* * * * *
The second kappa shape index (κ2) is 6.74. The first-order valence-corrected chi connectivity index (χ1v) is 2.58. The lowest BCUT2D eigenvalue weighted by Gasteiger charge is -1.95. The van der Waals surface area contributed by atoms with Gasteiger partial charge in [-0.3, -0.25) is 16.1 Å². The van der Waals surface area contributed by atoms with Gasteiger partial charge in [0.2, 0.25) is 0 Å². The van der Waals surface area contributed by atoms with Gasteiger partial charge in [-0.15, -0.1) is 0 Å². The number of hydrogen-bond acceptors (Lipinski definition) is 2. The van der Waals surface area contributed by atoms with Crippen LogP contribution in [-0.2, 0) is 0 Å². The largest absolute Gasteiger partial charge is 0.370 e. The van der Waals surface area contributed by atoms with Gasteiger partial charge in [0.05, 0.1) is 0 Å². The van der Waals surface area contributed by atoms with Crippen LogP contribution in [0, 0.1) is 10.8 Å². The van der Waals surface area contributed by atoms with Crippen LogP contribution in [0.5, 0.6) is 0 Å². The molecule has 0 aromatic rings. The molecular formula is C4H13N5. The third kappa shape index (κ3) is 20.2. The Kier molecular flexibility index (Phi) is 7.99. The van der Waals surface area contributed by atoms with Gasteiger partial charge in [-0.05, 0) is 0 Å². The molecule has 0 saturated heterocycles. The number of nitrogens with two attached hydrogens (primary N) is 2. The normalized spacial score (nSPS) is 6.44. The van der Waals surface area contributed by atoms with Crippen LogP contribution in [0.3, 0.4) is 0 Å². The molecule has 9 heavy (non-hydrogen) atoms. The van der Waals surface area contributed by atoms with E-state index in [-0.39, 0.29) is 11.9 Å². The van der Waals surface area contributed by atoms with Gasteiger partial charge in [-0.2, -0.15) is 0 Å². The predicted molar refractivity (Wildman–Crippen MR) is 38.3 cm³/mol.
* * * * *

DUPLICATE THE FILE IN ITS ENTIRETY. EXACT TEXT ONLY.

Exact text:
The second kappa shape index (κ2) is 6.74. The first-order valence-corrected chi connectivity index (χ1v) is 2.58. The lowest BCUT2D eigenvalue weighted by Gasteiger charge is -1.95. The van der Waals surface area contributed by atoms with Gasteiger partial charge in [-0.3, -0.25) is 16.1 Å². The van der Waals surface area contributed by atoms with Gasteiger partial charge in [0.2, 0.25) is 0 Å². The van der Waals surface area contributed by atoms with Gasteiger partial charge in [-0.15, -0.1) is 0 Å². The number of hydrogen-bond acceptors (Lipinski definition) is 2. The van der Waals surface area contributed by atoms with Crippen LogP contribution in [-0.2, 0) is 0 Å². The largest absolute Gasteiger partial charge is 0.370 e. The van der Waals surface area contributed by atoms with Gasteiger partial charge in [0.05, 0.1) is 0 Å². The van der Waals surface area contributed by atoms with Crippen LogP contribution in [0, 0.1) is 10.8 Å². The van der Waals surface area contributed by atoms with Crippen LogP contribution in [0.5, 0.6) is 0 Å². The molecule has 0 aromatic rings. The molecular formula is C4H13N5. The third kappa shape index (κ3) is 20.2. The Kier molecular flexibility index (Phi) is 7.99. The van der Waals surface area contributed by atoms with Gasteiger partial charge in [-0.05, 0) is 0 Å². The molecule has 0 saturated heterocycles. The number of nitrogens with two attached hydrogens (primary N) is 2. The normalized spacial score (nSPS) is 6.44. The van der Waals surface area contributed by atoms with Crippen LogP contribution in [0.3, 0.4) is 0 Å². The molecule has 9 heavy (non-hydrogen) atoms. The van der Waals surface area contributed by atoms with E-state index in [-0.39, 0.29) is 11.9 Å². The van der Waals surface area contributed by atoms with Gasteiger partial charge in [-0.2, -0.15) is 0 Å². The predicted molar refractivity (Wildman–Crippen MR) is 38.3 cm³/mol.